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  1. Regimentations

    Rutgers English

    Rutgers is most famously known for its Victorian Literature. It's probably one of the best 5 programs to go for it. Notre Dame is most famously known for its Early Modern. It's probably one of the top 3 programs for EM. More importantly, location is important as it could have a major impact on your day-to-day life and depression. I've seen way too many people drop out because (despite being in a top program), they were unhappy with the location, didn't feel properly supported and relied too heavily on the name of the degree and were just doing the bare minimum to get by. As a result, their scholarship suffered and it showed. If you're happy with Rutgers, go there. It's a great program for many things. I think a lot of the professors who have graduated a long time ago aren't aware of how much applying to graduate schools have changed and might also be unaware of the great work that other schools are producing. Most job openings are not at heavy-research schools. Most job openings are at teaching-focused schools which often prefer candidates to have a record of great teaching.
  2. Regimentations

    What to ask during visits?

    I'm not quite sure the extra ~40 percent chance of landing an academic job applies to all schools. It might help at certain R1 schools but the competition for those schools are mostly people from other R1 schools who have spent a considerable amount of time networking with others as well. I have also experienced that there are some universities that will not consider hiring a PHD from the ivies because they've been burned in the past because the individual was always chasing the next big thing. Hiring can be expensive so I can understand why they would want someone to stay at their university. Part of the reason why Harvard and Yale place so well is because people with Type-A personalities are applying to them and choosing them over the same schools. Once upon a time, those schools might've been one of a few places that could offer you instant success. But graduates from those schools are now found in so many different places that your adviser is more instrumental in your success than the college you go to. It's often said that people who turned down offers from the Ivies at the undergraduate level are able to do just as well as those who accepted their offer to the Ivies. I imagine the same is true at the graduate level because those students are the ones that are most often applying for those grants, fellowships and postdocs. It might require a bit more work if you choose not to attend because it might not be required to apply for funding as part of the program, but I think support from your adviser, family, friends and partner are all crucial elements to succeeding.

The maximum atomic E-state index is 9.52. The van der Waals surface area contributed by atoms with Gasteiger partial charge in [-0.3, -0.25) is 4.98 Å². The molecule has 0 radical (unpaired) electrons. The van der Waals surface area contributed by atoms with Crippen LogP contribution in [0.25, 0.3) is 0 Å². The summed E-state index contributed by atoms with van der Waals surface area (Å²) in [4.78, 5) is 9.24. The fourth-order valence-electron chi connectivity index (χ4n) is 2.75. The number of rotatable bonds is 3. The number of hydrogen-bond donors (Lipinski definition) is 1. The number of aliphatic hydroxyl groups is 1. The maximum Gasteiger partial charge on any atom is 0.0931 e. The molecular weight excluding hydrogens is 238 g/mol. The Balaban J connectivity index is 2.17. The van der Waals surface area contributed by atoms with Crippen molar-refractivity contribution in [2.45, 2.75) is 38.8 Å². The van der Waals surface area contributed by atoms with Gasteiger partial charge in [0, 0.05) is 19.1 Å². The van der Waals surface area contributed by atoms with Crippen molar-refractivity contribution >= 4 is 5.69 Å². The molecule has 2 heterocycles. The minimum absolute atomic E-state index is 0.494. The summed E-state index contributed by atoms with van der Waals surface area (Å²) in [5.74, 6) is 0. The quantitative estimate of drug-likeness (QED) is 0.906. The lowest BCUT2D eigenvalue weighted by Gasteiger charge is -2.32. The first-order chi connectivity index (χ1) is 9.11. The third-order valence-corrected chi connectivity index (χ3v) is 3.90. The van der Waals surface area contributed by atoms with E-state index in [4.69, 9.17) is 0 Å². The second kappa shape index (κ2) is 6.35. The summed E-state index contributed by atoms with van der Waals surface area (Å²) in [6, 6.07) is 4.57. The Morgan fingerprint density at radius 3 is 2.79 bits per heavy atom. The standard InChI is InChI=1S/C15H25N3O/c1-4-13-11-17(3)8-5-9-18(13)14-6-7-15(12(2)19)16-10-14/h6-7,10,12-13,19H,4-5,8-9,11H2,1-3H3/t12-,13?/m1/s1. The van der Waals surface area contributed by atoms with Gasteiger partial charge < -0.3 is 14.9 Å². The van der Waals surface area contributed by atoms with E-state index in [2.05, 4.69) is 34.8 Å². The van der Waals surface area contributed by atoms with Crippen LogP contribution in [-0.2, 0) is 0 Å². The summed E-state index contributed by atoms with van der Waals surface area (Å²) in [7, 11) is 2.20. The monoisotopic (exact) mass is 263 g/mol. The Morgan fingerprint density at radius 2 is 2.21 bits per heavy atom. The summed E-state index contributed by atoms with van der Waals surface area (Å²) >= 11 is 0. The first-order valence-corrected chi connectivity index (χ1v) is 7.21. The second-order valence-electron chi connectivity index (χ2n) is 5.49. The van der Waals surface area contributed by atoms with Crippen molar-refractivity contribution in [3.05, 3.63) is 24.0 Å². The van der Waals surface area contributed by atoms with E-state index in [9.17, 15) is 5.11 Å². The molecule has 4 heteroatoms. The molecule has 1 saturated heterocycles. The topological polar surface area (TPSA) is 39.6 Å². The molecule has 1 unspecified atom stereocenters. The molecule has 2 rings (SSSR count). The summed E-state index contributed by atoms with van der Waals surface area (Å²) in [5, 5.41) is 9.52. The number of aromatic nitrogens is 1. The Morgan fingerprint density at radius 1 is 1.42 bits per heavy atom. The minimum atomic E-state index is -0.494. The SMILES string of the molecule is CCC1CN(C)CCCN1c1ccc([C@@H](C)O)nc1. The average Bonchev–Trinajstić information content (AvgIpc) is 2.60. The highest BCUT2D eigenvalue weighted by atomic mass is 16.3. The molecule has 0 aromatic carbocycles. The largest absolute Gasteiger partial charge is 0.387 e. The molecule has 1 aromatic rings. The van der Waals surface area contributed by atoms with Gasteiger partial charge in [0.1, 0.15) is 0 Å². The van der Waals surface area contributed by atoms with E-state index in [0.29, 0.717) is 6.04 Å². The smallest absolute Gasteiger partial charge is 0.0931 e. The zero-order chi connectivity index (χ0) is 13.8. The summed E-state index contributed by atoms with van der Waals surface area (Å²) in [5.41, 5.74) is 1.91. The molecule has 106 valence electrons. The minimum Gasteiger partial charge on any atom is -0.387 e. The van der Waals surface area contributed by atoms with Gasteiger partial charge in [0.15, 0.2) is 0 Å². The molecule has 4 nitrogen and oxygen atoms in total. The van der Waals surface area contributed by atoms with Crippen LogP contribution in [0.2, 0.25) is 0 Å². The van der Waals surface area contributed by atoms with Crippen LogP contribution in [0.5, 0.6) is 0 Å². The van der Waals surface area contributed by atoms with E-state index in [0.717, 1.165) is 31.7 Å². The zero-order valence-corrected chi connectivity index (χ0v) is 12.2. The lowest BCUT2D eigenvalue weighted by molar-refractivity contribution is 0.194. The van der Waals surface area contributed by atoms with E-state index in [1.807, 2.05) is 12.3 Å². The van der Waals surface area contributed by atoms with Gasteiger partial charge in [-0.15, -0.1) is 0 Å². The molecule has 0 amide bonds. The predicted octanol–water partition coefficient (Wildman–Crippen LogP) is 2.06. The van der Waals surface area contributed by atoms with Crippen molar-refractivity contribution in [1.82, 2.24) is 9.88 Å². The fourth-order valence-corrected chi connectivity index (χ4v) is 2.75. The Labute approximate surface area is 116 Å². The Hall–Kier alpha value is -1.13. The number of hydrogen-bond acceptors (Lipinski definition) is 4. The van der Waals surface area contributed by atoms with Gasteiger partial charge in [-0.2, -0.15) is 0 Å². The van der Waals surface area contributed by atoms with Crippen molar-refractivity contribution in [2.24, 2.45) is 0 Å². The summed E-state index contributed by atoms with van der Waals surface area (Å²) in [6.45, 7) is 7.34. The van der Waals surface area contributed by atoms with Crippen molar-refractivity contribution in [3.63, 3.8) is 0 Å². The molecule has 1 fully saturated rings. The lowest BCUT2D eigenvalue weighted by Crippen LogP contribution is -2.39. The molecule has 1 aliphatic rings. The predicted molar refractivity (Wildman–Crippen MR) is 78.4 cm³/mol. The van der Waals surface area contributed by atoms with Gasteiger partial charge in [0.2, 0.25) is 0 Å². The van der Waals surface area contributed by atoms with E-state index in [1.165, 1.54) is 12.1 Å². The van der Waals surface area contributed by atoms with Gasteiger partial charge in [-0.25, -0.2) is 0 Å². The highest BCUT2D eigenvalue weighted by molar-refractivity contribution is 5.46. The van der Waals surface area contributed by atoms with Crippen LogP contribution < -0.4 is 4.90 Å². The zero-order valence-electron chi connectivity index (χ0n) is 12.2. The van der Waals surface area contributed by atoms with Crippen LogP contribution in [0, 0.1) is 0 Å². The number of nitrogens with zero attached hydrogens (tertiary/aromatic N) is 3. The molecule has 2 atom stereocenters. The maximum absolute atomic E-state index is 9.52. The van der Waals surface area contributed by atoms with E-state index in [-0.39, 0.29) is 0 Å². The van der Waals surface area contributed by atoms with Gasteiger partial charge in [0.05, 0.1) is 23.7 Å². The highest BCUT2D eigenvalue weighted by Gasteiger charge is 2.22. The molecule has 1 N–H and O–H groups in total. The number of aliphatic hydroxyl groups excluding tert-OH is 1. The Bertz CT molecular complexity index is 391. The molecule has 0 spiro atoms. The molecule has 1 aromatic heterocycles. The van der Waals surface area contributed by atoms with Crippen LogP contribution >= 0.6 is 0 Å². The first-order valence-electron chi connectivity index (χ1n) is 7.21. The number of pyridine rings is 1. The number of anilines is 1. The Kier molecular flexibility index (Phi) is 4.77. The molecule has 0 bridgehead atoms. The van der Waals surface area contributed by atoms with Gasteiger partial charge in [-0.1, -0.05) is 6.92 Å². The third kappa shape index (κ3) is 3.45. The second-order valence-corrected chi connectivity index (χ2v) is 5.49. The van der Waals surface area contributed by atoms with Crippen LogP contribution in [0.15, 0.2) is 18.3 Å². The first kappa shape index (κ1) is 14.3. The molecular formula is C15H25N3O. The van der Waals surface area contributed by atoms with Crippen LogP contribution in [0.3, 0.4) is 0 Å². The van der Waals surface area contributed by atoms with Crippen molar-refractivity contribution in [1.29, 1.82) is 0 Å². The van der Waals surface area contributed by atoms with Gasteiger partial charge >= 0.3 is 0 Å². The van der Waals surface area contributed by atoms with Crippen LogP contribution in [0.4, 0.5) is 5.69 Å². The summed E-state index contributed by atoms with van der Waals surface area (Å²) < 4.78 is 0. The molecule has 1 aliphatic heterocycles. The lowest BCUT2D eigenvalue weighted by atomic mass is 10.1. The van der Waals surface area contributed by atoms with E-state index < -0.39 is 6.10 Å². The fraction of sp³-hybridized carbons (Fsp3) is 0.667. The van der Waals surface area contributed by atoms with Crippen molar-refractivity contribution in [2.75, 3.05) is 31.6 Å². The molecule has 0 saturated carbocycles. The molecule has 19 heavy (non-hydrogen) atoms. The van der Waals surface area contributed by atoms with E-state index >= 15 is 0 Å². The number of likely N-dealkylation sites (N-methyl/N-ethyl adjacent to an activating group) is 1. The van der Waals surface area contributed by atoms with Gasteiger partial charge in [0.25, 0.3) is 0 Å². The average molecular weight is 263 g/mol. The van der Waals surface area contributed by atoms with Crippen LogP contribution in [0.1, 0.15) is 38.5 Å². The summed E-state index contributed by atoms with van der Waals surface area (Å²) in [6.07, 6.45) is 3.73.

3. Regimentations

    Current English PhD students - Q&A

    @emprof: This might be an uncommon scenario: What advice would you give to someone who is currently in a PHD program but the department's interests and their interests no longer match? If they're happy with the school in general, would you recommend that they apply elsewhere? Is there a way to address this concern? Is this concern something that your department has seen in the past?
  4. Regimentations

    PhD Research: Funding

    There are a few schools in the top 30/40 who do not guarantee funding. In recent cycles, the following come to mind: University of Wisconsin offered a 3 year package to multiple phd students. The University of North Carolina doesn't guarantee first year funding. Penn State University doesn't guarantee funding to international students. The University of Illinois has had 3 strikes in the past 5 years due to tuition waivers being threatened to being withdrawn. The University of Colorado doesn't fund all PHD applicants. They make it known on their page that they only fund 4 spots and the remainder of acceptances are unfunded.

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